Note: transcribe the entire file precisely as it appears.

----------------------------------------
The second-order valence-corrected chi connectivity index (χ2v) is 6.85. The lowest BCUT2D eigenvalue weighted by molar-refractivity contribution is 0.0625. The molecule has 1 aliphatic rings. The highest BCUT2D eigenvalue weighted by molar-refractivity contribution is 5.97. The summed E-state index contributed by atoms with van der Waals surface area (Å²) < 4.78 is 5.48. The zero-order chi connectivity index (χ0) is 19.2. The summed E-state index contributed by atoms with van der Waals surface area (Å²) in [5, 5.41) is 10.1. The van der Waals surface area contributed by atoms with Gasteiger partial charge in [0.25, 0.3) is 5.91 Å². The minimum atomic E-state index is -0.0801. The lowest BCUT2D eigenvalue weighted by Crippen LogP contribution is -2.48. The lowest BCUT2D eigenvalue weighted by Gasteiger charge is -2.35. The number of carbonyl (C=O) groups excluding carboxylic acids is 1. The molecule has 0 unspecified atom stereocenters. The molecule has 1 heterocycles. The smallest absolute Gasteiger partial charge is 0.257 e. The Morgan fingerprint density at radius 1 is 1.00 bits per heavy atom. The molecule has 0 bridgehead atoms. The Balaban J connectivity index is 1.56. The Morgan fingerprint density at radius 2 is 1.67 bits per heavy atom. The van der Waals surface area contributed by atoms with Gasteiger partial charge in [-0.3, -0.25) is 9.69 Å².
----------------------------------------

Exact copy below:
The second-order valence-corrected chi connectivity index (χ2v) is 6.85. The lowest BCUT2D eigenvalue weighted by molar-refractivity contribution is 0.0625. The molecule has 1 aliphatic rings. The highest BCUT2D eigenvalue weighted by molar-refractivity contribution is 5.97. The summed E-state index contributed by atoms with van der Waals surface area (Å²) < 4.78 is 5.48. The zero-order chi connectivity index (χ0) is 19.2. The summed E-state index contributed by atoms with van der Waals surface area (Å²) in [5, 5.41) is 10.1. The van der Waals surface area contributed by atoms with Gasteiger partial charge in [0.25, 0.3) is 5.91 Å². The minimum atomic E-state index is -0.0801. The lowest BCUT2D eigenvalue weighted by Crippen LogP contribution is -2.48. The lowest BCUT2D eigenvalue weighted by Gasteiger charge is -2.35. The number of carbonyl (C=O) groups excluding carboxylic acids is 1. The molecule has 0 unspecified atom stereocenters. The molecule has 1 heterocycles. The smallest absolute Gasteiger partial charge is 0.257 e. The Morgan fingerprint density at radius 1 is 1.00 bits per heavy atom. The molecule has 0 bridgehead atoms. The Balaban J connectivity index is 1.56. The Morgan fingerprint density at radius 2 is 1.67 bits per heavy atom. The van der Waals surface area contributed by atoms with Gasteiger partial charge in [-0.3, -0.25) is 9.69 Å².